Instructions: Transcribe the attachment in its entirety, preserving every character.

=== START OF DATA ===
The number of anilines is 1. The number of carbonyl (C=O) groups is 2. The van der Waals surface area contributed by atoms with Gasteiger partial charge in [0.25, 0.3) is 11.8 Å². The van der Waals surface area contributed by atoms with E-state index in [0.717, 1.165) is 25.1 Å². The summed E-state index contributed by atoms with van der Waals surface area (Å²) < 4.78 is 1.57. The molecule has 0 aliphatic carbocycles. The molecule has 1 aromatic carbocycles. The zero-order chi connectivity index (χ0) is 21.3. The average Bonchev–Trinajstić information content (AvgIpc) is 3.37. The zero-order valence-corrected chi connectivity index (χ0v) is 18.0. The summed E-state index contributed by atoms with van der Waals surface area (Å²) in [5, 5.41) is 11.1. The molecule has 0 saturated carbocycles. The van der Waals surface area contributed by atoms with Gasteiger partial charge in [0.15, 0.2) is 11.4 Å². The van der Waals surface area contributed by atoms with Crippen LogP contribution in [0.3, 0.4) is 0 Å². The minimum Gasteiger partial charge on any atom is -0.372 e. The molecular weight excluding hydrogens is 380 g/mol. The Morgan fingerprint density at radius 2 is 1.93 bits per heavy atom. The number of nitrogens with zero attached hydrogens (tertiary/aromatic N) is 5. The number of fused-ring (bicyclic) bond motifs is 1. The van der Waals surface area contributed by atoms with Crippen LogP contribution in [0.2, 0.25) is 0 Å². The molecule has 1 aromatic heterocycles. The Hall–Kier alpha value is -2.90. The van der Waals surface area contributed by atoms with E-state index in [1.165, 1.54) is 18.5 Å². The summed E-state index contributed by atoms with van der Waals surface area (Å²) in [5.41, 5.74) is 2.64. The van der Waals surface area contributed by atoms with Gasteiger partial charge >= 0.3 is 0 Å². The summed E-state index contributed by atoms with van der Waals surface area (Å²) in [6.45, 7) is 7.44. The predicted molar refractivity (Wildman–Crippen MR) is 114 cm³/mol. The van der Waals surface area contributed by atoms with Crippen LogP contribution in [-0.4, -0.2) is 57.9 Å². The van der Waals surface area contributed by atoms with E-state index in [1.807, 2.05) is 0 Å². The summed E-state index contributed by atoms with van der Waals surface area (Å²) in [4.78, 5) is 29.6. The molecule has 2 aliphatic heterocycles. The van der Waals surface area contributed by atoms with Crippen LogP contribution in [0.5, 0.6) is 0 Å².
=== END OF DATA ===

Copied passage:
The number of anilines is 1. The number of carbonyl (C=O) groups is 2. The van der Waals surface area contributed by atoms with Gasteiger partial charge in [0.25, 0.3) is 11.8 Å². The van der Waals surface area contributed by atoms with E-state index in [0.717, 1.165) is 25.1 Å². The summed E-state index contributed by atoms with van der Waals surface area (Å²) < 4.78 is 1.57. The molecule has 0 aliphatic carbocycles. The molecule has 1 aromatic carbocycles. The zero-order chi connectivity index (χ0) is 21.3. The average Bonchev–Trinajstić information content (AvgIpc) is 3.37. The zero-order valence-corrected chi connectivity index (χ0v) is 18.0. The summed E-state index contributed by atoms with van der Waals surface area (Å²) in [5, 5.41) is 11.1. The molecule has 0 saturated carbocycles. The van der Waals surface area contributed by atoms with Gasteiger partial charge in [0.15, 0.2) is 11.4 Å². The van der Waals surface area contributed by atoms with Crippen LogP contribution in [0.3, 0.4) is 0 Å². The minimum Gasteiger partial charge on any atom is -0.372 e. The molecular weight excluding hydrogens is 380 g/mol. The Morgan fingerprint density at radius 2 is 1.93 bits per heavy atom. The number of nitrogens with zero attached hydrogens (tertiary/aromatic N) is 5. The number of fused-ring (bicyclic) bond motifs is 1. The van der Waals surface area contributed by atoms with Crippen LogP contribution in [0.2, 0.25) is 0 Å². The molecule has 1 aromatic heterocycles. The Hall–Kier alpha value is -2.90. The van der Waals surface area contributed by atoms with E-state index in [1.165, 1.54) is 18.5 Å². The summed E-state index contributed by atoms with van der Waals surface area (Å²) in [5.41, 5.74) is 2.64. The van der Waals surface area contributed by atoms with Gasteiger partial charge >= 0.3 is 0 Å². The summed E-state index contributed by atoms with van der Waals surface area (Å²) in [6.45, 7) is 7.44. The predicted molar refractivity (Wildman–Crippen MR) is 114 cm³/mol. The van der Waals surface area contributed by atoms with Crippen LogP contribution in [-0.4, -0.2) is 57.9 Å². The van der Waals surface area contributed by atoms with E-state index in [1.807, 2.05) is 0 Å². The summed E-state index contributed by atoms with van der Waals surface area (Å²) in [4.78, 5) is 29.6. The molecule has 2 aliphatic heterocycles. The van der Waals surface area contributed by atoms with Crippen LogP contribution in [0.5, 0.6) is 0 Å².